Friday Dec 05, 2008

asc("") and printf("%s",NULL)

A few days ago I was reminded of one of the differences between Solaris and GNU/Linux which caused a few headaches for Sun's desktop team back in the days of GNOME 1.2. The problem is that while you can printf("%s",NULL); in most Linux distributions, doing the same in Solaris caused the executable to exit and generate a core. There were some debates about the correctness of each approach. Should the program crash to tell the developer that he shouldn't be trying to print a NULL string (the Solaris behavior) or should the program continue happily along printing a NULL pointer? I can see some advantages in both approaches I suspect this and other "Linuxisms" will end up in OpenSolaris simply because they make it more convenient for average coders to throw together a quick and dirty program or for someone to compile and run the thousands of source packages out there which (perhaps unknowingly) take advantage of this Linuxism.

But thinking about this reminded me of a similar "bug/feature" in my very first computer, the Commodore 64 back in 1982 when 64K seemed an unbelievably excessive amount of memory for a computer which cost only $595. The built in blitter and 4 channel 16 bit synthesizer made it a really fun computer for me to write simulations and sound generator programs for my father's physical science class. If you look closely at many of the programs which were published for Compute! and other magazines of the time, you might notice something strange. When a character was read from the user (e.g. via get (a$) ), the asc(a$) function would convert the character to its numeric ASCII value. But in the code you would usually see something like this:

n = asc(a$+chr$(0))

J64 java emulator

What is going on here? There was a bug/feature in Commodore 64 BASIC V2 which raised an "Illegal quantity error." whenever a null string was passed to the asc() function. The Commodore 64's 6510 processor had the unusual ability of being able to peek the ROM and write to shadow RAM which shared the same address space and then disable ROM so that BASIC was running from RAM. This allowed modifications to the BASIC interpreter. Jim Butterfield, a Commodore expert and author once demonstrated a one byte poke which fixed this asc("") bug. Ever since I learned of this simple fix, I wondered why so many BASIC's had this same one byte bug. The Commodore 64, Vic-20, Atari, Amiga, and at least some versions of the Apple and IBM PC Basic's shared this same bug! What was going on? Well, as it happens, a little company known as Microsoft wrote versions of BASIC for nearly all 8 bit computers of the 1980s and 1990s. Was this one byte bug overlooked by Microsoft and propagated to all Microsoft inspired codebases or were Microsoft's developers following the same purist philosophy as Solaris developers who assert that "good coders shouldn't pass NULL into string functions?" Either way, when such a company grows to what it has now become, it can decide that this one byte bug is actually a feature.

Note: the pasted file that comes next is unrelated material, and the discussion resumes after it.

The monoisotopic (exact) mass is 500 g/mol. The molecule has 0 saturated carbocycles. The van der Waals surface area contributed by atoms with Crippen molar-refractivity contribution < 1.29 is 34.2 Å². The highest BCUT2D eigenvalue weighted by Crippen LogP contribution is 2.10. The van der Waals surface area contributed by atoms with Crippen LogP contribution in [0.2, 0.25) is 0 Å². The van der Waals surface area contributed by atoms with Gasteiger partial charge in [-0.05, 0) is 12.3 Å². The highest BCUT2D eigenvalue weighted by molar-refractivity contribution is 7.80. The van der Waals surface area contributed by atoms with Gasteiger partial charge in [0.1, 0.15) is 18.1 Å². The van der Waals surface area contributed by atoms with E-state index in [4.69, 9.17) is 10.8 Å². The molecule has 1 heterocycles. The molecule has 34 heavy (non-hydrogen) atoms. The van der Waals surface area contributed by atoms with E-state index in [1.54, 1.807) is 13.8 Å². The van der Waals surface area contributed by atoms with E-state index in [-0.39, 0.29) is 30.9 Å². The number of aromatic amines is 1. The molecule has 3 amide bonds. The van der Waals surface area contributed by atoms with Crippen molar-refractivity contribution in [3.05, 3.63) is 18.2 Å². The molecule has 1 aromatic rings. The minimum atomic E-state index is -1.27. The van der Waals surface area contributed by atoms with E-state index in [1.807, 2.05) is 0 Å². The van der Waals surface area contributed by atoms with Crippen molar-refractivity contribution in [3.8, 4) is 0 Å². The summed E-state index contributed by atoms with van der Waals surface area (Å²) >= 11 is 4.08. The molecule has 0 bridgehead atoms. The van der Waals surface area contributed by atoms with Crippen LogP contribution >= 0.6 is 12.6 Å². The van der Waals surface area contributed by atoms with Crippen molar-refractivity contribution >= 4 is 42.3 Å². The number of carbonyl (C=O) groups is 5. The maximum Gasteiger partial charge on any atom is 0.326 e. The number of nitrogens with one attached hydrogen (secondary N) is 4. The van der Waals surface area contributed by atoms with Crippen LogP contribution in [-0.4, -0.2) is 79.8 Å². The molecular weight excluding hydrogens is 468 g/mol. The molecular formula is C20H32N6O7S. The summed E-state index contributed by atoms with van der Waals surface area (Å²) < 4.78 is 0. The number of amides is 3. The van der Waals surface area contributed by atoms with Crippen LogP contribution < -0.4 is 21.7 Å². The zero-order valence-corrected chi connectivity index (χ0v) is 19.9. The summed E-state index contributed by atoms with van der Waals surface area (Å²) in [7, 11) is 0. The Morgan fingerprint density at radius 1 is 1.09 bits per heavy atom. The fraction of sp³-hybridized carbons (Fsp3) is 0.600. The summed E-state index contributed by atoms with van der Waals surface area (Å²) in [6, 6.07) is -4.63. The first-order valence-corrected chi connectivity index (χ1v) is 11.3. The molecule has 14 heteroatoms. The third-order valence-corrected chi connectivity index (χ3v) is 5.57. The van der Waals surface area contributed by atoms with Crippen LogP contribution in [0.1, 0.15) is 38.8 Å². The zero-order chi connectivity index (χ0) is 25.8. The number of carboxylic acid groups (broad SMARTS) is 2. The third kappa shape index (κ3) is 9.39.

Monday Nov 24, 2008

Good news about a bank

We often teased the shyest member of my family by reminding her of the bad joke about the kid who didn't speak a word until he was eating breakfast on his 7th birthday when he said, "My porridge is cold!" When asked why he never spoke before, he said, "Up until now everything has been alright." This is how I felt about the silence which followed my work on a project which installed and provided support for over 7000 opensource JDS desktops at a bank.1 We called the customer occasionally to see if everything was O.K. We helped them through one upgrade which was necessary because the Linux kernel needed to be upgraded to support modern hardware but didn't have a stable ABI so the entire application stack also had to be upgraded. After the upgrade, one of our customers gave us some upgrades/minute statistics that were well beyond what is possible given network bandwidth limitations so I'll just say that the upgrade went well.

Shortly after the upgrade, we helped solve a peculiar focus bug whose root causes were spread across gtk, Java, Firefox and Star/OpenOffice. But overall things were very quiet. Sun was also quiet about this deployment, first of all because we hadn't yet finalized the disclosure agreement and later because Sun decided to drop our Linux-based desktop product and focus on OpenSolaris. So between our "are you still there?" pings to the customer's 2 person technical support staff, I was left wondering if no news is good news?

Then when I gave my presentation at the Irish Opensource Technology Conference, I noticed that two knowledgeable IT managers from this bank were giving presentations on their opensource desktop (a.k.a. JDS) roll out. I finally had the opportunity to be the "fly on the wall" and hear how things really went. I don't have links to their presentations, but these gentlemen said that the project was a success, that the deployment saved money and IT support costs compared to traditional Microsoft Windows based desktop solutions. They said the project completed ahead of schedule and under budget and that they were telling other banks the secrets of their success. I don't know if the other banks were paying attention to the potential savings in deploying opensource alternatives back when easy money was still flowing, but I would think they should take a hard look at such cost-effective alternatives now. In any case, it seems likely that the number of successful cost-saving "invisible" opensource deployments is understated.

"The art and science of interface design depends largely on making the transaction with the computer as transparent as possible in order to minimize the burden on the user" -- S. Joy Mountford

"Any sufficiently advanced technology is indistinguishable from magic!"
-- Arthur C. Clarke.

1 The deployment was of Sun's linux based "Java Desktop System." If we were to do it now, the obvious choices in Sun's product portfolio would be Solaris 10 or OpenSolaris. Since the customer's network is now fast enough to support Sun Ray over WAN, we could potentially save them another $500,000 in annual electricity costs by deploying their desktop via Sun Ray clients instead of X86 PCs.

Monday Apr 09, 2007

RAW digital photos on OpenSolaris and gcc vs Sun Studio

Howth Dolman